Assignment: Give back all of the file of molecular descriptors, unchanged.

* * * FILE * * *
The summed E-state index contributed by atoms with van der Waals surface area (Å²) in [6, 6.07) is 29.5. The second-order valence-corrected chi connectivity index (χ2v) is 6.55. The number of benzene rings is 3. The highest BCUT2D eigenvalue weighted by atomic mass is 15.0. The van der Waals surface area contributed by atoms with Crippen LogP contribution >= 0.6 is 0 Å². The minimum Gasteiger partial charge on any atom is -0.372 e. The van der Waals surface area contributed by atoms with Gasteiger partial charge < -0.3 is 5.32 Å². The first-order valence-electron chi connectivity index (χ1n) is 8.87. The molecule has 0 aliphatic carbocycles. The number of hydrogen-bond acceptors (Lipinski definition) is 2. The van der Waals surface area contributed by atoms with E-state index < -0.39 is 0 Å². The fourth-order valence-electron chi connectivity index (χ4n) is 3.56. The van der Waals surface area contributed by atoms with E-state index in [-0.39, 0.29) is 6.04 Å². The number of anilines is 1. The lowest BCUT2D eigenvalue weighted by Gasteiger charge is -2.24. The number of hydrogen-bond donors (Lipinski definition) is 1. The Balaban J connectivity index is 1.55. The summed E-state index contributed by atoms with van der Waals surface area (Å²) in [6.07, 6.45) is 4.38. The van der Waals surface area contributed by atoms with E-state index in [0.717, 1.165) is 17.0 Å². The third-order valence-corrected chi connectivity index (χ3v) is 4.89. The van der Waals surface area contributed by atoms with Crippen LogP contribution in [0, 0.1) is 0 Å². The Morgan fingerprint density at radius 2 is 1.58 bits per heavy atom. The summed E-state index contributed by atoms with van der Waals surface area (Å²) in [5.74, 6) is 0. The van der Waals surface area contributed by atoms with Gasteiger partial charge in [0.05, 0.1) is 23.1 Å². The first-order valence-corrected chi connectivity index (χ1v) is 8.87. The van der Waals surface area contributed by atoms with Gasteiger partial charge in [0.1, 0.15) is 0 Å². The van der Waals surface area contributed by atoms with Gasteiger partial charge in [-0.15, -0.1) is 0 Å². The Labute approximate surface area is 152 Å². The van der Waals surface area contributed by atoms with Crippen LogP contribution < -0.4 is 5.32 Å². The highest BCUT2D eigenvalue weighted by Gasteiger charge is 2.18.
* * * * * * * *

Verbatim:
The summed E-state index contributed by atoms with van der Waals surface area (Å²) in [6, 6.07) is 29.5. The second-order valence-corrected chi connectivity index (χ2v) is 6.55. The number of benzene rings is 3. The highest BCUT2D eigenvalue weighted by atomic mass is 15.0. The van der Waals surface area contributed by atoms with Crippen LogP contribution >= 0.6 is 0 Å². The minimum Gasteiger partial charge on any atom is -0.372 e. The van der Waals surface area contributed by atoms with Gasteiger partial charge < -0.3 is 5.32 Å². The first-order valence-electron chi connectivity index (χ1n) is 8.87. The molecule has 0 aliphatic carbocycles. The number of hydrogen-bond acceptors (Lipinski definition) is 2. The van der Waals surface area contributed by atoms with E-state index < -0.39 is 0 Å². The fourth-order valence-electron chi connectivity index (χ4n) is 3.56. The van der Waals surface area contributed by atoms with E-state index in [-0.39, 0.29) is 6.04 Å². The number of anilines is 1. The lowest BCUT2D eigenvalue weighted by Gasteiger charge is -2.24. The number of hydrogen-bond donors (Lipinski definition) is 1. The Balaban J connectivity index is 1.55. The summed E-state index contributed by atoms with van der Waals surface area (Å²) in [6.07, 6.45) is 4.38. The van der Waals surface area contributed by atoms with E-state index in [0.717, 1.165) is 17.0 Å². The third-order valence-corrected chi connectivity index (χ3v) is 4.89. The van der Waals surface area contributed by atoms with Crippen LogP contribution in [0, 0.1) is 0 Å². The Morgan fingerprint density at radius 2 is 1.58 bits per heavy atom. The summed E-state index contributed by atoms with van der Waals surface area (Å²) in [5.74, 6) is 0. The van der Waals surface area contributed by atoms with Gasteiger partial charge in [0.05, 0.1) is 23.1 Å². The first-order valence-corrected chi connectivity index (χ1v) is 8.87. The van der Waals surface area contributed by atoms with Gasteiger partial charge in [0.1, 0.15) is 0 Å². The van der Waals surface area contributed by atoms with Gasteiger partial charge in [-0.15, -0.1) is 0 Å². The Labute approximate surface area is 152 Å². The van der Waals surface area contributed by atoms with Crippen LogP contribution < -0.4 is 5.32 Å². The highest BCUT2D eigenvalue weighted by Gasteiger charge is 2.18.